Helping Students Find Their Inner Reader
Helping Students Find Their Inner Reader
Tuesday, April 7, 2009; Read the Transcript
Getting students to read is a dilemma that nearly every teacher and parent has faced at some point. Studies have found that reading interest levels off for many children at about the 4th grade, once comprehension issues come into play. Donalyn Miller, teachermagazine.org blogger and author of the recently published, The Book Whisperer: Awakening the Inner Reader, believes she has found an antidote to this problem.
Her students each read at least 40 books a year and consistently perform well on state tests. How does she do it? What are her teaching secrets? And how can you apply her approach to your particular classroom? Donalyn Miller shared her teaching tips and answered readers’ questions in this live chat.
Moderator Elizabeth Rich, online editor at teachermagazine.org, was joined by guest Donalyn Miller, 6th grade language arts and social studies teacher, teachermagazine.org blogger, and author of the recently published The Book Whisperer: Awakening the Inner Reader in Every Child.
|Live Chat: Helping Students Find Their Inner Reader||(04/07/2009)|
|3:35||Moderator Elizabeth Rich: We are now accepting questions for the live chat with Donalyn Miller. Chat will begin at 4pm EST.|
|3:57||Web Person: Jeanne McCann: HI everyone, please hit re-load, we just turned reader comments on. ahhh technology!|
Moderator Elizabeth Rich:
Good afternoon. Welcome everyone to our live chat with teachermagazine.org blogger , author, and 6th grade language arts and social studies teacher, Donalyn Miller. We’re expecting a lively discussion on helping students find their inner reader. Before we get started, we’d like to thank our sponsor for this chat, Choice Literacy .
Thank you for joining us today, Donalyn.
|4:00||Donalyn Miller: Thank you, Elizabeth. I am delighted to be here today.|
|4:00||Moderator Elizabeth Rich: Before we get started, can you tell us briefly how you got the moniker “The Book Whisperer”?|
I remember that conversation... When I first began talking to teachermagazine.org about writing an Ask the Mentor column, I told you that I could not really explain how I was so successful in getting children to read. I said, “I don’t know, it is like I am some sort of Book Whisperer,” and the name stuck!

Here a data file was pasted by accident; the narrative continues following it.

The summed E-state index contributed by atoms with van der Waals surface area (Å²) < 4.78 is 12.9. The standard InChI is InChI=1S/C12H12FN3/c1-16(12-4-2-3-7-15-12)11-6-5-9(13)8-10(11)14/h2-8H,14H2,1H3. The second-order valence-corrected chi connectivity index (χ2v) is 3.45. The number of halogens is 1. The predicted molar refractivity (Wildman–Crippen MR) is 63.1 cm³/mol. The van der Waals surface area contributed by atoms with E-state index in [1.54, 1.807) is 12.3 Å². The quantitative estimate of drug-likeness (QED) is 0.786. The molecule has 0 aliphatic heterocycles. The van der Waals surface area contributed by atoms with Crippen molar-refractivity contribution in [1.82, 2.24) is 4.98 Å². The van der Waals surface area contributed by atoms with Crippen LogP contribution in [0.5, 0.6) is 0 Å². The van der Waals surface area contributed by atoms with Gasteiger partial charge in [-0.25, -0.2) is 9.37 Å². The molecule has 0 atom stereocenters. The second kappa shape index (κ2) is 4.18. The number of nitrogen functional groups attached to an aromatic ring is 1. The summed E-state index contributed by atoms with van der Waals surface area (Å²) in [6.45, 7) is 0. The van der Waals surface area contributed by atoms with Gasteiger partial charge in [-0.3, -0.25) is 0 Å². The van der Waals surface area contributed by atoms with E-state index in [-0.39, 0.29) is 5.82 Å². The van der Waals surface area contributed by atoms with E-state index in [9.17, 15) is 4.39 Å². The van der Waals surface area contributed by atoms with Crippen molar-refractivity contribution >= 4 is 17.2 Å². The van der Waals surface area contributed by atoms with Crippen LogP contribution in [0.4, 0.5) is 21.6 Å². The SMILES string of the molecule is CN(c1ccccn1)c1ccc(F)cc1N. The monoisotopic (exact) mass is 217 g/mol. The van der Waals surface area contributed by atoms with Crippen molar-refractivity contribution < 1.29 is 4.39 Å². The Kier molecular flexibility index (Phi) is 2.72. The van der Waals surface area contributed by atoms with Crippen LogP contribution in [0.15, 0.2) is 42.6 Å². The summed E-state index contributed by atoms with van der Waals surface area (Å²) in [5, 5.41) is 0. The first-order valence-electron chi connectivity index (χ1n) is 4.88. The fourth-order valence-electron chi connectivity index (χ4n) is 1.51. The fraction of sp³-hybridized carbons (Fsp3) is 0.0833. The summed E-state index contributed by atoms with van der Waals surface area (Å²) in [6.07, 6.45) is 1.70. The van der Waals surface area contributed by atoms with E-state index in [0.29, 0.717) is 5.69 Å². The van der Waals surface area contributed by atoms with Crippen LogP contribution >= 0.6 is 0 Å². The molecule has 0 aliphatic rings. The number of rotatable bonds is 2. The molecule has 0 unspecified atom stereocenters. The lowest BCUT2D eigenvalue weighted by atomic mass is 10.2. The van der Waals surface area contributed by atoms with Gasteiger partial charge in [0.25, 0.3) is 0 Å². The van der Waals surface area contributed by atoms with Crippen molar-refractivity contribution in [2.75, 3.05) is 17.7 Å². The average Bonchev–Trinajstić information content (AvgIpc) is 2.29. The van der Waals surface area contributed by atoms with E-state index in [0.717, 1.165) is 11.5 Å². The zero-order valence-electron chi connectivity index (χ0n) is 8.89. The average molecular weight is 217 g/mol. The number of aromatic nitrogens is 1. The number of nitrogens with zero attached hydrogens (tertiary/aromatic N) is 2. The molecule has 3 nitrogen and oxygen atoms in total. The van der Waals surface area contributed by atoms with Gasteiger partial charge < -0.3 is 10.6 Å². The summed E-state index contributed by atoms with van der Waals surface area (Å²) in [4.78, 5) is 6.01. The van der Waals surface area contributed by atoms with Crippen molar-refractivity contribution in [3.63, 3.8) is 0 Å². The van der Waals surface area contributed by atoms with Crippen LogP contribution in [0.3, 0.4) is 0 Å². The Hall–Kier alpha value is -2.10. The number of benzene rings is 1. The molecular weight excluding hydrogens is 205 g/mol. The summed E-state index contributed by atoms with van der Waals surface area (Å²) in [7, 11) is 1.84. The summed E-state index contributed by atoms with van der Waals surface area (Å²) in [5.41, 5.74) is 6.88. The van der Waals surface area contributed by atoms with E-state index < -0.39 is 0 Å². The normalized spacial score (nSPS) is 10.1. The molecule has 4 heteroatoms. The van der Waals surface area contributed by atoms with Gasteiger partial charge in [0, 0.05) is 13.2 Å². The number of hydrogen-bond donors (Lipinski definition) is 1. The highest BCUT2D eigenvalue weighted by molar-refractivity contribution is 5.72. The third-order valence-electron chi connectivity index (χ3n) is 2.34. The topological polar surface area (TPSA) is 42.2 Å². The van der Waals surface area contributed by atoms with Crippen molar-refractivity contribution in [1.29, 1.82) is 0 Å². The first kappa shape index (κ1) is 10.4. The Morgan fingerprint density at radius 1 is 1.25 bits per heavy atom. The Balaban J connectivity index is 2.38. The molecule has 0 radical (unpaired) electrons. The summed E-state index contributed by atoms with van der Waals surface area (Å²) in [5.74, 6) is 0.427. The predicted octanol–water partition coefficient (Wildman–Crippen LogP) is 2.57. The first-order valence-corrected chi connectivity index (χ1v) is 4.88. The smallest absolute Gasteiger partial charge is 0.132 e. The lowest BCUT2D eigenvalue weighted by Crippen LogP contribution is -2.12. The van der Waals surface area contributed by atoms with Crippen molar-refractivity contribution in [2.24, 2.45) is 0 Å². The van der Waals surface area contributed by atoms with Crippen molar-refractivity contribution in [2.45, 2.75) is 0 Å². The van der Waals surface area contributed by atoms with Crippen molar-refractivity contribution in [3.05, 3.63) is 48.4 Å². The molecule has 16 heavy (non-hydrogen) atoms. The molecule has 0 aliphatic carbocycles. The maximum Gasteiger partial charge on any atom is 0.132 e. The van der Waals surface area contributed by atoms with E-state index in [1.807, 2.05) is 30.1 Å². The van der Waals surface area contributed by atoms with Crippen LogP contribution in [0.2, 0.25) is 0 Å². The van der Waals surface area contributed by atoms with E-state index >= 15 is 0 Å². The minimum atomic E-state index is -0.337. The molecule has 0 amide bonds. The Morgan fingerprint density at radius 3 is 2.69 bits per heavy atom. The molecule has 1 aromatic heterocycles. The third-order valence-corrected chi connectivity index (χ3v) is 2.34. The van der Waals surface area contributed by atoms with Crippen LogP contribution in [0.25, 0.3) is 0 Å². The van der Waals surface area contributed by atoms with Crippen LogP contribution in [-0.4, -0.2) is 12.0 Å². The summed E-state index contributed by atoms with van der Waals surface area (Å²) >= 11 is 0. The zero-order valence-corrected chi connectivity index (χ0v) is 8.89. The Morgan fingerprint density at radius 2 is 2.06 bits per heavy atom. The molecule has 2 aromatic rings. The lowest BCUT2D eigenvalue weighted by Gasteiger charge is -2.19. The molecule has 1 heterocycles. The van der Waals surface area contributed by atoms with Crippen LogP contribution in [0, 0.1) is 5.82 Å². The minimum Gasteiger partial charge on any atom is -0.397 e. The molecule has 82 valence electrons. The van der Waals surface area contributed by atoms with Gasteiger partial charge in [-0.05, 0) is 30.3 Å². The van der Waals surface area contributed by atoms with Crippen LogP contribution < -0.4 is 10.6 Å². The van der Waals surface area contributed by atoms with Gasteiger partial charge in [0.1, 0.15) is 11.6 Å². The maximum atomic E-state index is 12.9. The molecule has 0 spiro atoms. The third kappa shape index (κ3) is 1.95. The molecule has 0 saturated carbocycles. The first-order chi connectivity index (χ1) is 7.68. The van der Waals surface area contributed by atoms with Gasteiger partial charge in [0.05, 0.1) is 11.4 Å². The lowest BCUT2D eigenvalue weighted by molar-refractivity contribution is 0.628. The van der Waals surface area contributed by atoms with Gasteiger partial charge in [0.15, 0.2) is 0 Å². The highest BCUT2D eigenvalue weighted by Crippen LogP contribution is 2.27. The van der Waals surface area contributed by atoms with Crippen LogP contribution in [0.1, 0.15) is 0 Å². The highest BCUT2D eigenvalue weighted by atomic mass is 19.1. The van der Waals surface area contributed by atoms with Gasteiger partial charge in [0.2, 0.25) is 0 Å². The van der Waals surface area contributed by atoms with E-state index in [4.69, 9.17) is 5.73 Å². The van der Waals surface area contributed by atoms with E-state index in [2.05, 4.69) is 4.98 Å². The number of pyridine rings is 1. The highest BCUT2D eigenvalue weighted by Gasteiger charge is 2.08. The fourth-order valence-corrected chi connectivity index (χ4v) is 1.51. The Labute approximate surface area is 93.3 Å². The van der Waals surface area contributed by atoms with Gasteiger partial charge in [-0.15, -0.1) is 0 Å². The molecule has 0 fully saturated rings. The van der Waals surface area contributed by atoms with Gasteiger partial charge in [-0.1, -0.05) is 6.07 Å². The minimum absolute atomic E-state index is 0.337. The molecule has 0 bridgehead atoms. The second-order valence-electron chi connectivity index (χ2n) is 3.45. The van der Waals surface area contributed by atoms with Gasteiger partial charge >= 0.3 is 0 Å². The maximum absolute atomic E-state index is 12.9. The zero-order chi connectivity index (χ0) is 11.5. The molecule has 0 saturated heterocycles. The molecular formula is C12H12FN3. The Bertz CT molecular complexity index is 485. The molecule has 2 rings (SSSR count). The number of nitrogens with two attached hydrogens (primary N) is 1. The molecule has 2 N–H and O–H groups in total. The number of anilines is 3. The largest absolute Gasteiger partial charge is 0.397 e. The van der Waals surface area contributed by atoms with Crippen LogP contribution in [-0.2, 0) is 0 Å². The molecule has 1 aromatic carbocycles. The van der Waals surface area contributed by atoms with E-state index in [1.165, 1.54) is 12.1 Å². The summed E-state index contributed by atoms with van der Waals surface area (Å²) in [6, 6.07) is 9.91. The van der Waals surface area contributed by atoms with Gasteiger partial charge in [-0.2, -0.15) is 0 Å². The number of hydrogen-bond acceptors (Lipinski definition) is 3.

|4:03||Moderator Elizabeth Rich: We already have a number of questions, so let’s get started with those.|
|4:03||Moderator Elizabeth Rich: Here’s a question from Barbara.|
|4:04||Moderator Elizabeth Rich: Sorry, we’ll be right with you!! We love technology!!|
|4:05||[Comment From Leslie]|
How replicable do you think your approach to reading instruction is?
Thanks for the question, Leslie. I don’t think my approach is that unique. Many teachers before me like Nancie Atwell, Lucy Calkins, Janet Allen and others explore some of the same territory: independent reading, choice, and role modeling. I think what I offer is proof that such methods can work in an average classroom.
|4:07||Moderator Elizabeth Rich: Now we have a question from Barbara.|
|4:08||[Comment From Barbara Johnston]|
I am presently reading your wonderful, informative book. I am interested in hearing how you assess your readers. Are you responsible for a letter grade and if so do you use a rubric for your reader responses?
Thanks, Barbara. Yes, I am responsible for grading students, just like most teachers. I use various methods for assessing readers including reading response entries, informal conferences, and students’ application of the skills and concepts I teach during minilessons.
|4:10||Moderator Elizabeth Rich: Let’s take a question about ELL students from Sashi.|
|4:10||[Comment From Sashi]|
Does your approach work with ELLs?
Thanks, Sashi. What I have found English Language Learners need most is wide reading and lots of experience with accessible books in order to build up their proficiency with English. For that reason, my instructional design works very well for ELL students.
|4:12||[Comment From Rebecca]|
Please explain the most important concepts of your approach.
|4:13||[Comment From Linda]|
Traveling back to your childhood, how unique is your experience as a reader in comparison to the students you teach?
My approach distills down to four key ideas:
access to books (this means abundant books students are capable of reading)
time to read (at school and home)
student choices in reading material
teacher role modeling of lifelong reading habits
|4:14||Moderator Elizabeth Rich: Thanks Donalyn. Can you please answer Linda’s question? I got ahead of you there!|
Many of my students live in divorced homes with little money for books, just like I did. Reading was a path to education for me and an escape from stress at home. Because of my experience, I try to show my students that reading provides the same opportunities to them.
|4:16||[Comment From Ramona]|
My students have choice within genres, but we do require specific genres to be read during 6th grade. What is your thinking on this requirement? Is it better to allow total choice of what students read?
|4:18||Donalyn Miller: Ramona, I require specific genres and numbers of books within those genres for my students, too. Students choose their own books to meet my genre requirements, but I also want them to be well-read and experience books they might not choose on their own.|
|4:18||[Comment From Grace]|
How do you give students the freedom of choice in selecting what books to read, yet keep them accountable?
|4:21||Donalyn Miller: Hi Grace, I confer with every student, every week to determine their progress toward independent reading goals. Students write response letters each week detailing their personal response to the book they are reading. Also, students use their independent books to locate examples of literary elements, writers’ craft, and the other concepts I teach in class. If you are not reading, you cannot complete most assignments and that becomes quickly obvious.|